I was tired after 2.8km. My guess is because I’m not used to long slow incline hills. But I quickly recovered went down hills.

Just before 4km, I said to Bobby that I was just going to go for 5km and headed back. By this time, I went up hills slower.

We went through 3 big hills as we were approaching 5km and the thought that I had to go through those hills again if we head back changed my mind.

Bobby shared after the last hill that the terrain will be more flatter with short hills.

So I decided to just go through the 10km and went straight to Shahbandar.

The terrain was wet and muddy most of the time. Good thing that I was wearing my “Temburong shoes”.

After 8km, my thighs started to tighten. I felt the discomfort and resisted the urge to stop and rest because I was in a hurry to reach Shahbandar. I also noticed that my hands were already clubbing. My fingers were chubby and wasn’t easy for me to fold my fingers and close my hands. I haven’t had clubbing hands for a very long time. I used to have it when I started to hike more than a decade ago. Told Bobby about my hands and Bobby said to refrain from drinking my water. I agreed.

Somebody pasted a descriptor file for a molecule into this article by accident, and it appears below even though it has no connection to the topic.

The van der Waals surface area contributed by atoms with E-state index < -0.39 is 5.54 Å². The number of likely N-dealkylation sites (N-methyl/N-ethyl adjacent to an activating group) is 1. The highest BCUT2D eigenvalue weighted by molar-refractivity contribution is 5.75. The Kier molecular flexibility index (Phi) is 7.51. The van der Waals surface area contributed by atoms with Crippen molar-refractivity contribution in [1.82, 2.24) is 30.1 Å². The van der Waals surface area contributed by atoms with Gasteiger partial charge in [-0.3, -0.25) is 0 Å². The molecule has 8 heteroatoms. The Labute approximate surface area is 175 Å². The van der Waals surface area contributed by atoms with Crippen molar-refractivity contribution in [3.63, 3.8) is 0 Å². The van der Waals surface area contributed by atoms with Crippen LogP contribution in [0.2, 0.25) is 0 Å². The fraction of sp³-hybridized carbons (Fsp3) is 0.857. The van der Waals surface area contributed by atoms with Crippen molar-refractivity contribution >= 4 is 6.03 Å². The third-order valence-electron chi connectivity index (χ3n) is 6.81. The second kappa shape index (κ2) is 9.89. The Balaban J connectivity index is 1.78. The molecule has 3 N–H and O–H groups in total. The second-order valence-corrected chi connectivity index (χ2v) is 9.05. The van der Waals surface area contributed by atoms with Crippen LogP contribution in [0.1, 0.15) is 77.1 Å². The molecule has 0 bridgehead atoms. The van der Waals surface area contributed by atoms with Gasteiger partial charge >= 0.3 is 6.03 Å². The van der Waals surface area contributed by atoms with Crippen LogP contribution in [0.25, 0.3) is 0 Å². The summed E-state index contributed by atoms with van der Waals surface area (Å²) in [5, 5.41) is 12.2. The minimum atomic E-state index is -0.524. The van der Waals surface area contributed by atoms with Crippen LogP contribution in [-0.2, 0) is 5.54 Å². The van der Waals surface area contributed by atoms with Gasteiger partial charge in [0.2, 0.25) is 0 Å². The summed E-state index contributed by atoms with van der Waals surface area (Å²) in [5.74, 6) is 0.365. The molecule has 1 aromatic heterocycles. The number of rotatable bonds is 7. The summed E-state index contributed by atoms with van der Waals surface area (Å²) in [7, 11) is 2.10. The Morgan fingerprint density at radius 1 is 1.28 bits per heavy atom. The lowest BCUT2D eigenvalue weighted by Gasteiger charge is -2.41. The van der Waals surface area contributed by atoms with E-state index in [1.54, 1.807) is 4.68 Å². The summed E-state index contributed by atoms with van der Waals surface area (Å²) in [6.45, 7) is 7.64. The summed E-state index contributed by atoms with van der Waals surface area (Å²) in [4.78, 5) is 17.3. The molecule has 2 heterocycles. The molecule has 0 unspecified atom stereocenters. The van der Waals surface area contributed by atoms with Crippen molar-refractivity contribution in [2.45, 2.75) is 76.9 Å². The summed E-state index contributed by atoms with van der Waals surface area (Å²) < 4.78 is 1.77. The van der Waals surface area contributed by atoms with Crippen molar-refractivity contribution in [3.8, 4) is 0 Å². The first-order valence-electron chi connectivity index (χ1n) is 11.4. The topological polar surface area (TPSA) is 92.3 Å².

We went out of the jungle trail next to substation and walked on highway to Shahbandar.

I was already exhausted and I was so so glad when we finally reached Shahbandar.

Arrived at Shahbandar after 2.5 hours.

Quenched our thirst with 2 coconut water each and rest for a bit before we head back to Agro Park.

My hands were less clubbing now probably due to less stress and also resting.

We went through Empire’s road from Shahbandar. The terrain from here on wards are jungle trail, a very very long gravel road and padded roads.

I was fine with the jungle trail. Surprised that there was a lake next to the jungle trail! Water looked so calm and it made me want to swim in it but Bobby advised against it because there might be dangerous animals like snakes and the like.

After we passed the jungle trail, there was gravel road. There was no hills, there was a gradual slope of going down and up.

After walking for a few kilometers, my knees started to hurt and the soles of my feet felt the heat from the stones. I could feel the rough stones through the Temburong shoes. It felt very much like my feet were tortured to be honest with you.